General Motors Company Analysis

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General Motors Company

Sharron Rose

Capella University

February 17, 2012

Unit 6 Assignment 2: Company Analysis

Abstract

General Motors Company has played a pivotal role in the global auto industry for more than 100 years. However in 2008, it was almost brought to its knees by a major recession and global credit crisis that drove car sales to near depression levels and dried up private sources of capital. This paper attempts to review what happened to General Motors while analyzing the macroeconomics of its corporate operations.

General Motors Company (GM) is an American multinational automobile manufacturer founded on September 16, 1908 in Flint, Michigan by co-founders William C. Durant and Charles Stewart Mott. Later that year, they acquired Oldsmobile. Then in 1909, Cadillac, Elmore, Oakland, and several others were added as well as the Reliance Motor Truck Company and the Rapid Motor Vehicle Company. Eight years later, Durant reorganized General Motors Company into General Motors Corporation. Shortly thereafter, Alfred P. Sloan was selected to take charge of the corporation and led it to its post-war global dominance. This unprecedented growth of GM would last into the early 1980s. Headquartered in downtown Detroit, Michigan, the company once again in 2009 became General Motors Company, known as GM. As of 2011, GM employs 209,000 people in every major region of the world and does business in more than 120 countries (GM, 2011). GM produces cars and trucks in 31 countries, and sells and services these vehicles through the following brands: Buick, Cadillac, Chevrolet, GMC, Daewoo, Holden, Opel and Vauxhall (GM, 2011). GM’s OnStar subsidiary provides vehicle safety, security and information services. It has been the world’s largest carmaker and leader in global sales for 77 consecutive years from 1931 until 2008 when it was surpassed by Toyota in global sales.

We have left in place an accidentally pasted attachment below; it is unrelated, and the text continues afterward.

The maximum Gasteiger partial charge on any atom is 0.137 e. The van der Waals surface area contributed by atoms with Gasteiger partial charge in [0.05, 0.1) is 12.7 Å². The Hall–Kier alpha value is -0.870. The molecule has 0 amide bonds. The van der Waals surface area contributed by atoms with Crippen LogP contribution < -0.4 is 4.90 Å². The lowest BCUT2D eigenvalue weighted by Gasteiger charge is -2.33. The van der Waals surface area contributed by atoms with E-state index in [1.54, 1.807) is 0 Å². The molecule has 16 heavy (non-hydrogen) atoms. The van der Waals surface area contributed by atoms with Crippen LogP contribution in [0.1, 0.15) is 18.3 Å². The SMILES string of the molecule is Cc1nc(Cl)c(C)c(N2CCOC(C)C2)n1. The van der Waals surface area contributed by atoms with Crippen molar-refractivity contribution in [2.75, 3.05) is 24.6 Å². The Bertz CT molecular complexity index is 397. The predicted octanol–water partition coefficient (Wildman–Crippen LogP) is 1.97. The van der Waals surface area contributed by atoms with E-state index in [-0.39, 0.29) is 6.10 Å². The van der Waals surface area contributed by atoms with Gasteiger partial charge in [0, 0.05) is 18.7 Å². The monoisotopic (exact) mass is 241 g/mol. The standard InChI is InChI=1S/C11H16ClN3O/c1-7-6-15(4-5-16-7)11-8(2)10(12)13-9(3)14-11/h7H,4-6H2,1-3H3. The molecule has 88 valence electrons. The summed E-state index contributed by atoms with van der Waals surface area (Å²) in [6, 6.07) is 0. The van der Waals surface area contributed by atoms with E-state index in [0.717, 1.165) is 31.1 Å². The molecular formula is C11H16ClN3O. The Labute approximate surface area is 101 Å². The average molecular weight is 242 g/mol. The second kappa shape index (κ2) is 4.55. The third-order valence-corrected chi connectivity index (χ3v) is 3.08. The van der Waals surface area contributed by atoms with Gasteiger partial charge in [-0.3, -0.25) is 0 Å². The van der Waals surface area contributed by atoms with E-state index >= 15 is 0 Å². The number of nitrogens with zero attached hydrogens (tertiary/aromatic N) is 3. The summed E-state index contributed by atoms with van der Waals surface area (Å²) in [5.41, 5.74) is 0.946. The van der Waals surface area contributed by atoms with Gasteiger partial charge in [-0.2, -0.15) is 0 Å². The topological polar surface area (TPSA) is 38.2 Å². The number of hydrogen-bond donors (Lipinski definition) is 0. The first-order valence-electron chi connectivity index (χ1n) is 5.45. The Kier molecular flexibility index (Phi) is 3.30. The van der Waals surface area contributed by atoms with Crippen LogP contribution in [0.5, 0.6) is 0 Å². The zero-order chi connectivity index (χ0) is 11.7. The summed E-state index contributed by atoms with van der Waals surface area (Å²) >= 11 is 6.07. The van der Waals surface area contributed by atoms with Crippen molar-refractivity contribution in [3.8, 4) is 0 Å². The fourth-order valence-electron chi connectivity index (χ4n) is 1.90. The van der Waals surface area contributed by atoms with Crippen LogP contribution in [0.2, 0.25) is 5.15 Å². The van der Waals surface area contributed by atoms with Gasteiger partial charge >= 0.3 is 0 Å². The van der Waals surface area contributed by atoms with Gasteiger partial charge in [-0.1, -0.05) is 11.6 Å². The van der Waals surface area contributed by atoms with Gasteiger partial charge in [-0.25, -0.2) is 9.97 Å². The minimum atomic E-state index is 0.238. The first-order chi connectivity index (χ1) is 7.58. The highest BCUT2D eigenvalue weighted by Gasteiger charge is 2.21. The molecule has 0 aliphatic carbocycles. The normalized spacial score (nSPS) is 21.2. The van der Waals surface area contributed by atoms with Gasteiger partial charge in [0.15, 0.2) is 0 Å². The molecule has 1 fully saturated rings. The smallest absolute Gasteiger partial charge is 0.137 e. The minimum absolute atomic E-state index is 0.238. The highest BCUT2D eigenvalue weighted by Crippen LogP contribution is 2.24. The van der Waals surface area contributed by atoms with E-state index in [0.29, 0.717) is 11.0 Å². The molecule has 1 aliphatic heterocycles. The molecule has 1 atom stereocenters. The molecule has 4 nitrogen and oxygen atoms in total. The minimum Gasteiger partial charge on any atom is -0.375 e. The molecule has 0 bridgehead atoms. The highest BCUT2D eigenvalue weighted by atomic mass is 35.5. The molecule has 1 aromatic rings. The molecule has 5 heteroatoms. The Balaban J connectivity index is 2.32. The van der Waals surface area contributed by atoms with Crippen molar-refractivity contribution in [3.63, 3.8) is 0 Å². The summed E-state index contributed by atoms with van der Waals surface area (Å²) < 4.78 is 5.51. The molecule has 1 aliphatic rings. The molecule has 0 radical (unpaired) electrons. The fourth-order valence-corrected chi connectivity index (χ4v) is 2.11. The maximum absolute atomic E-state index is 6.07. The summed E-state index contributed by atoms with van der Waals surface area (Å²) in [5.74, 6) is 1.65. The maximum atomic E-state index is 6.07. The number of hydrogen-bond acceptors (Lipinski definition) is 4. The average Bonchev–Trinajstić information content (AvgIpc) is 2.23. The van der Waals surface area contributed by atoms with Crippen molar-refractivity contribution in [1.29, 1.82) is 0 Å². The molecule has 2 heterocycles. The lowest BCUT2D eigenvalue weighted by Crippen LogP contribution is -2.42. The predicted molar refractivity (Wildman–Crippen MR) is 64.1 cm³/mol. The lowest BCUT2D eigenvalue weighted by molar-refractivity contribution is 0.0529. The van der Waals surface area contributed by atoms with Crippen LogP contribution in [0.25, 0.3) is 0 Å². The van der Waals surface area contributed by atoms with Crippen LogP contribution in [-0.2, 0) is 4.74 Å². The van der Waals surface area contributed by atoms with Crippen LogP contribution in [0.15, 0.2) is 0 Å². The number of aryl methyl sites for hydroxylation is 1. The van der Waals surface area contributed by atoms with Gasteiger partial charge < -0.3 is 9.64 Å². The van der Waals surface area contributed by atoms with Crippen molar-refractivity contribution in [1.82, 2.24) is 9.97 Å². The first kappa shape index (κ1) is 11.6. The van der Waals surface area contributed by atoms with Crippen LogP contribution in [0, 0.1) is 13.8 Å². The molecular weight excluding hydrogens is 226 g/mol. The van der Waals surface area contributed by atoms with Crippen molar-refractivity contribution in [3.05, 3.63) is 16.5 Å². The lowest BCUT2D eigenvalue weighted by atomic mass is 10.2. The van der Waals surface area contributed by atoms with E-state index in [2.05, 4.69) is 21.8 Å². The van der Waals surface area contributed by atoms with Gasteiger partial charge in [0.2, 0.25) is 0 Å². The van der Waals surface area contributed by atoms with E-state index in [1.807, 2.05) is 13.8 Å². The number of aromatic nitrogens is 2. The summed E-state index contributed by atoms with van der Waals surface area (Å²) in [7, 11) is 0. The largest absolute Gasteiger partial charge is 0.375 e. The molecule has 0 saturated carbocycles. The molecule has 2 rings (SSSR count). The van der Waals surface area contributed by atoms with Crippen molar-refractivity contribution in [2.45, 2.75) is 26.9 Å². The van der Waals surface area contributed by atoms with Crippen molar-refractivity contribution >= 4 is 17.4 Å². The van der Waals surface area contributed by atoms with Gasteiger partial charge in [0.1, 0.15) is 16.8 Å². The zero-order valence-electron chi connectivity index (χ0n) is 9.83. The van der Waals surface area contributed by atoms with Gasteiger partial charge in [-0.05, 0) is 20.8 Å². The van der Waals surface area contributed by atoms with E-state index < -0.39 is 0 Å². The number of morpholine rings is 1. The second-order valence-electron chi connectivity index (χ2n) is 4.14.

The financial crisis has had a negative impact on the automobile industry, with GM experiencing a substantial decrease in its sales and revenue figures. After years of loses, GM along with Chrysler and Ford were forced to appeal to the federal government in 2008 for financial aid. As GM’s financial position remained very weak given the structural problems within the company and the negative impact of the so-called automotive crisis at that time, finally, on June 8, 2009, the company filed for bankruptcy protection under the provisions of Chapter 11 and as a direct result, all common stock shareholders loss their investments. GM was removed from the New York Stock Exchange (NYSE). Then just over one year later, on July 10, 2009, GM emerged from reorganization with financing partially provided by the government. They were relisted on the NYSE on November 18, 2010, setting the record for the largest IPO in US history with a value of $21.1 billion (Wikipedia, 2012). As a result of substantial company restructuring, which involved the discontinuation of some GM brands such as Hummer, Saturn and Pontiac and with Daniel Akerson as the new chairman and CEO, a new GM emerged. The new GM has one clear vision: to design, build and sell the world’s best vehicles including hybrids. The new business model revolves around this vision, focusing on compelling vehicle design, innovative technology, improved manufacturing productivity and streamlined, more efficient inventory processes. “Political changes in the 1990s meant that almost all trading nations function with market-based economies and their trade policies have tended to encourage free markets between nations” (Johnson, G. et al. 2008: p.70). This presented opportunities for business expansion for companies like GM. Since late 1990s, GM has been opening plants and forming joint ventures in countries such as India, China, South Korea, Japan, Russia...
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